I consider many of my maternal ancestors as nearly forgotten. The fact of the matter is, we live in a patriarchal society. That seems to infuriate some women. Despite their best efforts, however, genealogy is still predominantly about researching our [insert surname] ancestors. This means, we research the father’s of the father’s to track that family’s origins. But what about their mothers?
I have made an attempt to give equal attention to my grandmothers. And while we had stories about grandpa Daniel and grandpa Ohlrich, one thing I am most proud of is adding the stories of their wives, grandma Rosetta and grandma Margaretha.
The Woman With Three Names
When I started genealogy, Rosetta was simply known as the wife of Daniel and the mother of Kenneth. But there was more to our ancestress…
She was a daughter: Her father was James Johnson, a veteran of the Black Hawk War who was born in either Ohio or Pennsylvania. Her mother, Elizabeth Madden, descended from the Woods family of Virginia, who can be recorded in the United States to at least 1778.
A sister: She had three brothers, John Spillman, Lorenzo J., and Frank. And two sisters, Mary Ann and Theressa.
A wife: She married three times. First to James Truman, whom she married in her home county in Indiana at the age of 17. He lived three years after their marriage before his death. At the age of 22 she married a second time to George Crum, a Civil War veteran and widower. Poor George died of typhoid fever 12 years later. Through George’s involvement with the Grand Army of the Republic (the GAR was a predecessor to the American Legion), Rosetta met Daniel, who became her third and final husband. She was 36.
And a mother: To James Truman, she bore two children, James and Sada (or Sadie.) These children lived to adulthood, marriage, and parentage. She bore two children to George, as well. Willie and Maud didn’t live past the age of three. To Daniel she bore two sons, Dee Jay and Kenneth. Both men lived to adulthood and one produced our line.
Rosetta lived to the ripe old age of 76, during a time when the average life expectancy for women was about 50. She was a tough lady, and judging by surviving photos of her, may have been a character. It was a horse that got the better of her. While visiting family in Ohio or Indiana, she was bitten by that horse. The bite became infected, and her advanced age prevented her from recovering. She died at the family farm west of Fort Wayne while visiting her step-son, Clarence Rhoades.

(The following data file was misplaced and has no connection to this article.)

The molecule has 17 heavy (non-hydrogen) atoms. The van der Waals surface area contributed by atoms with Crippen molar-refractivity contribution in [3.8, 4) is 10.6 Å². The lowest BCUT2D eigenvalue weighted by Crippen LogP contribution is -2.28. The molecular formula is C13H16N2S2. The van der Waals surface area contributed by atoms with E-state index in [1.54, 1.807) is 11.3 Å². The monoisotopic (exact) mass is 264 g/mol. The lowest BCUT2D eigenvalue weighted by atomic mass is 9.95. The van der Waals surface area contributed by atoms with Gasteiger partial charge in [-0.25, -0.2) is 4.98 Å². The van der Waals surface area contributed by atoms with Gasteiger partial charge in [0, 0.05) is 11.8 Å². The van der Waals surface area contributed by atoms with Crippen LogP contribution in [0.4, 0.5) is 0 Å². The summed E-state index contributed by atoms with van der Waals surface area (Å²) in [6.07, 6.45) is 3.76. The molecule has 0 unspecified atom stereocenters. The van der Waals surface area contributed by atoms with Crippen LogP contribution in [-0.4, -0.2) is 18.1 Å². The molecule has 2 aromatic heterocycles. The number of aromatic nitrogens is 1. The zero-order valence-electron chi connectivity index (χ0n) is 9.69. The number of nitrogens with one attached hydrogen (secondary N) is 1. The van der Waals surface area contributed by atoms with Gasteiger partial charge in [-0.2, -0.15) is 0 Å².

The Kahler Sisters
Margaretha Hinkle was a fun ancestress to research. Not because she did anything significant in the records, but because Grandma remembers a family associated with her grandfather Ohlrich and could not figure out their relation. It turns out the key to solving this mystery was through the women, not the men. Margaretha’s relatives were nearly forgotten.
Unlike Rosetta, Margaretha was a first generation American. Her parents had married back in Prussia (Germany) and came to the United States in 1859 via Castle Gardens. John Hinkle and his wife, Elizabeth nee Morgal, were headed to Wisconsin, presumably to a large German community in that territory. The Hinkle’s immigrated from Prussia with Elizabeth’s siblings and widowed mother. This family remained together in the United States. Instead of Wisconsin, they ended up in Indiana, where John was drafted to serve in the Civil War, and where Margaretha and her siblings were born. Several years after the war, the family moved to Harrison County, Iowa, and there they remained. Aunts, Uncles, cousins, and all.
Back in Indiana, Elizabeth’s sister married a man named Martin Kahler. The Kahler family always lived near the Hinkle’s, Kuck’s, and Morgal’s. Ohlrich even lived with this Kahler family for a short while, My grandmother told me, that after the death of Ohlrich, there where two spinster Kahler sister’s who always sent cards for the holidays and were present at family functions. It was these ladies that grandmother couldn’t place in our family, nor was she even sure they were relations. They were Margaretha’s cousins through their mothers! Saved from being nearly forgotten.